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Evangelicalism has a theology consonant with that of the Reformation and rooted in the Scriptures. The same Gospel that was recovered in the Reformation, then lost in lifeless churches, was recovered again by evangelicalism in the eighteenth century. In the twentieth century evangelical Christianity is once more rearticulating the Gospel lost in the mire of liberalism, neo-orthodoxy, existentialism, and other current forms of theological expression. It is crystal clear that historic orthodoxy and evangelical Christianity are essentially one in theological outlook and content. In distinction from the views of modern theologians like Barth, Bultmann, and Tillich, evangelicals have always reposed high confidence in the Bible as the final religious authority, as propositional truth, as revealed knowledge.

A critical problem facing evangelicalism today is the struggle to protect its name from improper usage and dilution. This has not been and never will be easy. In a public address, the executive secretary of the United States Conference for the World Council of Churches recently spoke hopefully of dialogue with “conservative evangelicals.” This is a misnomer. If a man is an evangelical, he is theologically conservative. If he is theologically liberal, then he is not an evangelical. An evangelical needs no adjective to identify him. The mediating movement of “liberal evangelicals” in Britain was an unstable compromise.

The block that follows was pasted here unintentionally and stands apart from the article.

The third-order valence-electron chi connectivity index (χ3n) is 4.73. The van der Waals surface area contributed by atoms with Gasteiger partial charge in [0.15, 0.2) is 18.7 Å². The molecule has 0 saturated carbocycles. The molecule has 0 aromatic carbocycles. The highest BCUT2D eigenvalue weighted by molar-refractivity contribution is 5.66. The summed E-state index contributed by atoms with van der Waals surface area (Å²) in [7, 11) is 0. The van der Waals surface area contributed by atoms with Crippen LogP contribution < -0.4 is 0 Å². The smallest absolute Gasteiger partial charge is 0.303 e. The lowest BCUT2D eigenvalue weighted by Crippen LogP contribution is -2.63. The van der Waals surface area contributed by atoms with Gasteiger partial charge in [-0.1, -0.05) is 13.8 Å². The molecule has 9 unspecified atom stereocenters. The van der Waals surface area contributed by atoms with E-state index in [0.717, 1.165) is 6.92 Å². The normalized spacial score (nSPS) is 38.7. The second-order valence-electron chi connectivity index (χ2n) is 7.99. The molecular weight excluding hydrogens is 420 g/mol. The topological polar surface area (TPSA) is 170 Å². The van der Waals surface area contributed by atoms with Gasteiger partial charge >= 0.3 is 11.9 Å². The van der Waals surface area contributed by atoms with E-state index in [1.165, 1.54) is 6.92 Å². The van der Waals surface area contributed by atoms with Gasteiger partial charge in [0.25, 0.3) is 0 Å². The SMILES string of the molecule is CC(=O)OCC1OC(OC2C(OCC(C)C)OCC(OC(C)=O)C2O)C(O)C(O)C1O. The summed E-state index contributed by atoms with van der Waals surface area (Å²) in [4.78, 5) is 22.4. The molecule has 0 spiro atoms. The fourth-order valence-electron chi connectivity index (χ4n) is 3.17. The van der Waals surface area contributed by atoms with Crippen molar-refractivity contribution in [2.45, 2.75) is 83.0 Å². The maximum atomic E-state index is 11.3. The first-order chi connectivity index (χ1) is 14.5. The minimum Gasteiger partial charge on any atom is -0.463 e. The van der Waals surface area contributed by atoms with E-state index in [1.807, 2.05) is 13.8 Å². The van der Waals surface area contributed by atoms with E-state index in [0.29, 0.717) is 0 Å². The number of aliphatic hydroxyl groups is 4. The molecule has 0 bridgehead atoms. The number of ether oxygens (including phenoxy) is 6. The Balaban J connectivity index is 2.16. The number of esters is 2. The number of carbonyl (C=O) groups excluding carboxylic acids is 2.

Moreover, evangelicalism does not and cannot agree with the basic orientation of Roman Catholicism since the Council of Trent in the sixteenth century. Historically their viewpoints are antithetical; they could be reconciled only if essential concessions were made by one or both of them. The Roman Catholic Church is neither “evangelical” nor “orthodox,” as those terms are used in Protestant circles.

Nor can a universalist be considered an evangelical. The Evangelical Alliance strongly affirmed the eternal punishment of the wicked dead. Today neo-universalism emphasizes Christ’s reconciliation of the world as an accomplished fact and a finished work that men need only to be told about, not introduced to in the new birth. Ultimately, in this view, no one is eternally separated from God. Everyone, whether aware of it or not, is already in Christ and will some day come to this awareness and at last enter into the presence of God.

Surely an evangelical is one who believes that the Bible is truly the Word of God written. He can, therefore, subscribe to the theological fundamentals of the Christian faith as embraced by the Reformers and affirmed in their creeds, and can accept the convictions expressed by the Evangelical Alliance. The word “evangelical” stands for the Gospel of Christ mediated by grace through faith alone. Evangelicals are those who hold to such convictions and who believe and preach and teach that all men are lost and, in order to be rightly related to God, must be regenerated by the Holy Spirit through personal faith in the vicarious atoning work of the crucified and risen Christ.

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T. Leo Brannon is pastor of the First Methodist Church of Samson, Alabama. He received the B.S. degree from Troy State College and the B.D. from Emory University.